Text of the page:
Fiscal Advocate, on the other hand, is an outsourced finance department for professional service companies. It helps you take a data-driven approach to running your agency, which is very important for implementing the BASE framework effectively


Tell me more about the CPR Score.

We created the CPR Score, which is like a credit score for a professional service company. Everything we do is focused on helping companies increase their CPR score.

The CPR score stands for the three main metrics that matter for a business’s health - Cash, Profit, and Revenue. It's designed to be a measure of a company’s financial health, similar to a credit score for individuals. If a business has a higher CPR score, it means that there is better business health, leading to increased wealth, job opportunities, and responsibilities for employees.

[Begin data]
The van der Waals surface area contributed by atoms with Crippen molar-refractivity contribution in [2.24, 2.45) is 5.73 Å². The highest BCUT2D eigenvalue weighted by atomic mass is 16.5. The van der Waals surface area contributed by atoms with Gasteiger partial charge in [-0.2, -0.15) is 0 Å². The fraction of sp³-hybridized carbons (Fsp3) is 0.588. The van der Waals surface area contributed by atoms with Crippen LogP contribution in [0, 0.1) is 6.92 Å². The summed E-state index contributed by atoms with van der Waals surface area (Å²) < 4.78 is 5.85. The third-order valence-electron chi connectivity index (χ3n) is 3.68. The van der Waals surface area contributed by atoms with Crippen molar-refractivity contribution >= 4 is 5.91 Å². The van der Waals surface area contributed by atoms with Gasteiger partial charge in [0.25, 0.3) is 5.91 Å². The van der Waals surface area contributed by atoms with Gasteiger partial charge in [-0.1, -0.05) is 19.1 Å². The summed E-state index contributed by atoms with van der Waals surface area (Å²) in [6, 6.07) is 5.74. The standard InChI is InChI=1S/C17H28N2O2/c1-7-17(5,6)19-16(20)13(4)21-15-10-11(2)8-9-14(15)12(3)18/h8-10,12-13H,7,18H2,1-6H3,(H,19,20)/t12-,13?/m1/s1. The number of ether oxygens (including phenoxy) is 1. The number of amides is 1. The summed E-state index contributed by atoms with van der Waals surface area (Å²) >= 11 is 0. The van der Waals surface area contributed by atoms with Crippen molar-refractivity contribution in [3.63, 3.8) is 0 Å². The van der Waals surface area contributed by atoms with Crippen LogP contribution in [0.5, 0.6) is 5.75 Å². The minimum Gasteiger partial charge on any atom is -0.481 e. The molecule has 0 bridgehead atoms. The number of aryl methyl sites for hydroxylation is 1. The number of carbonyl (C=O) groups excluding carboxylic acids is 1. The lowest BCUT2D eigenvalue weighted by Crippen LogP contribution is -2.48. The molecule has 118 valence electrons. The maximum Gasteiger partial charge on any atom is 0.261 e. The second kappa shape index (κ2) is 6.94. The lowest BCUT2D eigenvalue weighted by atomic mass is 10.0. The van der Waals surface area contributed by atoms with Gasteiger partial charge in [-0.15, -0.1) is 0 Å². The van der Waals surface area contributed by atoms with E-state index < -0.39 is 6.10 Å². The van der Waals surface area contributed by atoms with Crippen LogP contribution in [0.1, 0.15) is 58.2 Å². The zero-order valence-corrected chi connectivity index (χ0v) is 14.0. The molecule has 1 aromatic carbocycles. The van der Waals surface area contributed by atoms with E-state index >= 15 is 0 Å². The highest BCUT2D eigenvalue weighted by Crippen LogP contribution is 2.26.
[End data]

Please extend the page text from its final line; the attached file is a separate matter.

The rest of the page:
What is the BASE framework and how does it help increase the CPR score?


BASE stands for Business Planning, Alignment, Scorecard, and Execution.

The BASE framework needs a solid finance department because of the data-driven approach of the framework. For example, one ritual involves budgeting and forecasting, and another involves closing your books monthly for accurate month-end analysis. If you don’t close your books properly, you can't analyze your cash, profit, and revenue effectively. Fiscal Advocate helps with this by providing the necessary financial expertise.


Can you explain the importance of cash flow, profit, and revenue in business growth?

Let's start with cash flow. If you have a lot of cash, you can do exciting things. Building a cash reserve allows for opportunities to grow your business. Also, you never know when a crisis like COVID might hit, so a reserve of cash is a necessity.